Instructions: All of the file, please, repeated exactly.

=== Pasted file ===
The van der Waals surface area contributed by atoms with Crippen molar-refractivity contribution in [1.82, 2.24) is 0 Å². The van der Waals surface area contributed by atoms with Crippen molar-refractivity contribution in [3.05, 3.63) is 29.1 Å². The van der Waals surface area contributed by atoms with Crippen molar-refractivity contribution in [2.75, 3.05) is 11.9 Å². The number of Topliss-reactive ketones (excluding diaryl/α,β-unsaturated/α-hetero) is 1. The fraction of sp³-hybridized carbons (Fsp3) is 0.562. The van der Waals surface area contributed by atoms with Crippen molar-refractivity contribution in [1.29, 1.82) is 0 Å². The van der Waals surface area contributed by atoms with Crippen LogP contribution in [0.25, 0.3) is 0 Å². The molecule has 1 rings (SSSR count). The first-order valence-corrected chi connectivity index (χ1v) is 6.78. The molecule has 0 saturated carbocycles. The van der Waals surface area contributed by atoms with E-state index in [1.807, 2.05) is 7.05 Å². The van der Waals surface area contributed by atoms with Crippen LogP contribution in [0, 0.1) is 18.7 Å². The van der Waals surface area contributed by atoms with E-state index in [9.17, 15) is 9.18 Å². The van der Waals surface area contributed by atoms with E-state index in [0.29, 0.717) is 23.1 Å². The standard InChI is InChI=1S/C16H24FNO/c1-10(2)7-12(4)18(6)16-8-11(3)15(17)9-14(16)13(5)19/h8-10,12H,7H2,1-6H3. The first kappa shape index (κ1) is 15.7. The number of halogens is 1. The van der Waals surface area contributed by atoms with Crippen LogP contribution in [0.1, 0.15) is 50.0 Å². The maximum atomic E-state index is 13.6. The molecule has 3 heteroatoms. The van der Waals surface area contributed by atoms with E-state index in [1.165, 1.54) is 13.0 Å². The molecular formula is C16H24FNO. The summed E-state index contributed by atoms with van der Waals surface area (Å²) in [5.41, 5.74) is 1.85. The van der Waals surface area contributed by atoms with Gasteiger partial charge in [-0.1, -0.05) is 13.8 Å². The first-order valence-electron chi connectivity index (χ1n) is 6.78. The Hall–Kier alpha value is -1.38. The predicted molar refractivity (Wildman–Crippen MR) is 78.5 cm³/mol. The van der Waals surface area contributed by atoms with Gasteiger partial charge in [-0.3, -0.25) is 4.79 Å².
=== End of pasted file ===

The van der Waals surface area contributed by atoms with Crippen molar-refractivity contribution in [1.82, 2.24) is 0 Å². The van der Waals surface area contributed by atoms with Crippen molar-refractivity contribution in [3.05, 3.63) is 29.1 Å². The van der Waals surface area contributed by atoms with Crippen molar-refractivity contribution in [2.75, 3.05) is 11.9 Å². The number of Topliss-reactive ketones (excluding diaryl/α,β-unsaturated/α-hetero) is 1. The fraction of sp³-hybridized carbons (Fsp3) is 0.562. The van der Waals surface area contributed by atoms with Crippen molar-refractivity contribution in [1.29, 1.82) is 0 Å². The van der Waals surface area contributed by atoms with Crippen LogP contribution in [0.25, 0.3) is 0 Å². The molecule has 1 rings (SSSR count). The first-order valence-corrected chi connectivity index (χ1v) is 6.78. The molecule has 0 saturated carbocycles. The van der Waals surface area contributed by atoms with E-state index in [1.807, 2.05) is 7.05 Å². The van der Waals surface area contributed by atoms with Crippen LogP contribution in [0, 0.1) is 18.7 Å². The van der Waals surface area contributed by atoms with E-state index in [9.17, 15) is 9.18 Å². The van der Waals surface area contributed by atoms with E-state index in [0.29, 0.717) is 23.1 Å². The standard InChI is InChI=1S/C16H24FNO/c1-10(2)7-12(4)18(6)16-8-11(3)15(17)9-14(16)13(5)19/h8-10,12H,7H2,1-6H3. The first kappa shape index (κ1) is 15.7. The number of halogens is 1. The van der Waals surface area contributed by atoms with Crippen LogP contribution in [0.1, 0.15) is 50.0 Å². The maximum atomic E-state index is 13.6. The molecule has 3 heteroatoms. The van der Waals surface area contributed by atoms with E-state index in [1.165, 1.54) is 13.0 Å². The molecular formula is C16H24FNO. The summed E-state index contributed by atoms with van der Waals surface area (Å²) in [5.41, 5.74) is 1.85. The van der Waals surface area contributed by atoms with Gasteiger partial charge in [-0.1, -0.05) is 13.8 Å². The first-order valence-electron chi connectivity index (χ1n) is 6.78. The Hall–Kier alpha value is -1.38. The predicted molar refractivity (Wildman–Crippen MR) is 78.5 cm³/mol. The van der Waals surface area contributed by atoms with Gasteiger partial charge in [-0.3, -0.25) is 4.79 Å².